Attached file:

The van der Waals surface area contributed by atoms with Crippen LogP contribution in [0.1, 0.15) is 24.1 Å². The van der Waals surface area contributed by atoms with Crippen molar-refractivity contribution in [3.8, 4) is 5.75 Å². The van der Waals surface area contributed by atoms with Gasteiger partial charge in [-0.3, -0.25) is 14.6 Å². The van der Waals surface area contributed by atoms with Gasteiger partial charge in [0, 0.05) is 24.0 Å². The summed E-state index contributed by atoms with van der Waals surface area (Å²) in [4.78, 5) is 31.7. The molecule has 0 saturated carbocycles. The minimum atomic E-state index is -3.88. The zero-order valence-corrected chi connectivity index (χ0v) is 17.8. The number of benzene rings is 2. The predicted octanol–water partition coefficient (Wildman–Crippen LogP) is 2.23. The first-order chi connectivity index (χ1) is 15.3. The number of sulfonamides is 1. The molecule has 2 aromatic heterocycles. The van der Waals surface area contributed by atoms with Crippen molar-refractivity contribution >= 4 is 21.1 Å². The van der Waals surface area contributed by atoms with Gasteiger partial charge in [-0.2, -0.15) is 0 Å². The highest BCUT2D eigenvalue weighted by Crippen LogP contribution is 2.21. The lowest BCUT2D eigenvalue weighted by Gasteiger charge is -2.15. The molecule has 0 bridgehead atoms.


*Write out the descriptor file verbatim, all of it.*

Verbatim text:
The van der Waals surface area contributed by atoms with Crippen LogP contribution in [0.1, 0.15) is 24.1 Å². The van der Waals surface area contributed by atoms with Crippen molar-refractivity contribution in [3.8, 4) is 5.75 Å². The van der Waals surface area contributed by atoms with Gasteiger partial charge in [-0.3, -0.25) is 14.6 Å². The van der Waals surface area contributed by atoms with Gasteiger partial charge in [0, 0.05) is 24.0 Å². The summed E-state index contributed by atoms with van der Waals surface area (Å²) in [4.78, 5) is 31.7. The molecule has 0 saturated carbocycles. The minimum atomic E-state index is -3.88. The zero-order valence-corrected chi connectivity index (χ0v) is 17.8. The number of benzene rings is 2. The predicted octanol–water partition coefficient (Wildman–Crippen LogP) is 2.23. The first-order chi connectivity index (χ1) is 15.3. The number of sulfonamides is 1. The molecule has 2 aromatic heterocycles. The van der Waals surface area contributed by atoms with Crippen molar-refractivity contribution >= 4 is 21.1 Å². The van der Waals surface area contributed by atoms with Gasteiger partial charge in [-0.2, -0.15) is 0 Å². The highest BCUT2D eigenvalue weighted by Crippen LogP contribution is 2.21. The lowest BCUT2D eigenvalue weighted by Gasteiger charge is -2.15. The molecule has 0 bridgehead atoms.